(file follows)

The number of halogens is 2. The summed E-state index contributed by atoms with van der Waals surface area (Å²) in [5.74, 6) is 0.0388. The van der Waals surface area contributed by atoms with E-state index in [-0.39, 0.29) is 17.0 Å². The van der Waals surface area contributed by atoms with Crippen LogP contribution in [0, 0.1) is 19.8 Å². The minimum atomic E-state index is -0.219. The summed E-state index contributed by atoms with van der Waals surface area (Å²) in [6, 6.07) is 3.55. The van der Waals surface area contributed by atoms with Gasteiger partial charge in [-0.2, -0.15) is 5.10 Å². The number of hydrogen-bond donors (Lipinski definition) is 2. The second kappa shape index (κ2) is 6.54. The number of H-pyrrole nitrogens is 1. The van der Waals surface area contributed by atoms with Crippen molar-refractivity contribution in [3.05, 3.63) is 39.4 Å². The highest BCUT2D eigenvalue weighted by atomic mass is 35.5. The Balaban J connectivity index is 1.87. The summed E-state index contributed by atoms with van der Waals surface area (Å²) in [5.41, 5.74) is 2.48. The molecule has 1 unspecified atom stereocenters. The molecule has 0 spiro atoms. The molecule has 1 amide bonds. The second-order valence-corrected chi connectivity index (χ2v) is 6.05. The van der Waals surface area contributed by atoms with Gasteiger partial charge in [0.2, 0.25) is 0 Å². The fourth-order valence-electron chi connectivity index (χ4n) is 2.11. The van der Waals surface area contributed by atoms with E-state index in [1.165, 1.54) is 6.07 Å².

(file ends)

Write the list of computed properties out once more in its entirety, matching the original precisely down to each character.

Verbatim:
The number of halogens is 2. The summed E-state index contributed by atoms with van der Waals surface area (Å²) in [5.74, 6) is 0.0388. The van der Waals surface area contributed by atoms with E-state index in [-0.39, 0.29) is 17.0 Å². The van der Waals surface area contributed by atoms with Crippen LogP contribution in [0, 0.1) is 19.8 Å². The minimum atomic E-state index is -0.219. The summed E-state index contributed by atoms with van der Waals surface area (Å²) in [6, 6.07) is 3.55. The van der Waals surface area contributed by atoms with Gasteiger partial charge in [-0.2, -0.15) is 5.10 Å². The number of hydrogen-bond donors (Lipinski definition) is 2. The second kappa shape index (κ2) is 6.54. The number of H-pyrrole nitrogens is 1. The van der Waals surface area contributed by atoms with Crippen molar-refractivity contribution in [3.05, 3.63) is 39.4 Å². The highest BCUT2D eigenvalue weighted by atomic mass is 35.5. The Balaban J connectivity index is 1.87. The summed E-state index contributed by atoms with van der Waals surface area (Å²) in [5.41, 5.74) is 2.48. The molecule has 1 unspecified atom stereocenters. The molecule has 0 spiro atoms. The molecule has 1 amide bonds. The second-order valence-corrected chi connectivity index (χ2v) is 6.05. The van der Waals surface area contributed by atoms with Gasteiger partial charge in [0.2, 0.25) is 0 Å². The fourth-order valence-electron chi connectivity index (χ4n) is 2.11. The van der Waals surface area contributed by atoms with E-state index in [1.165, 1.54) is 6.07 Å².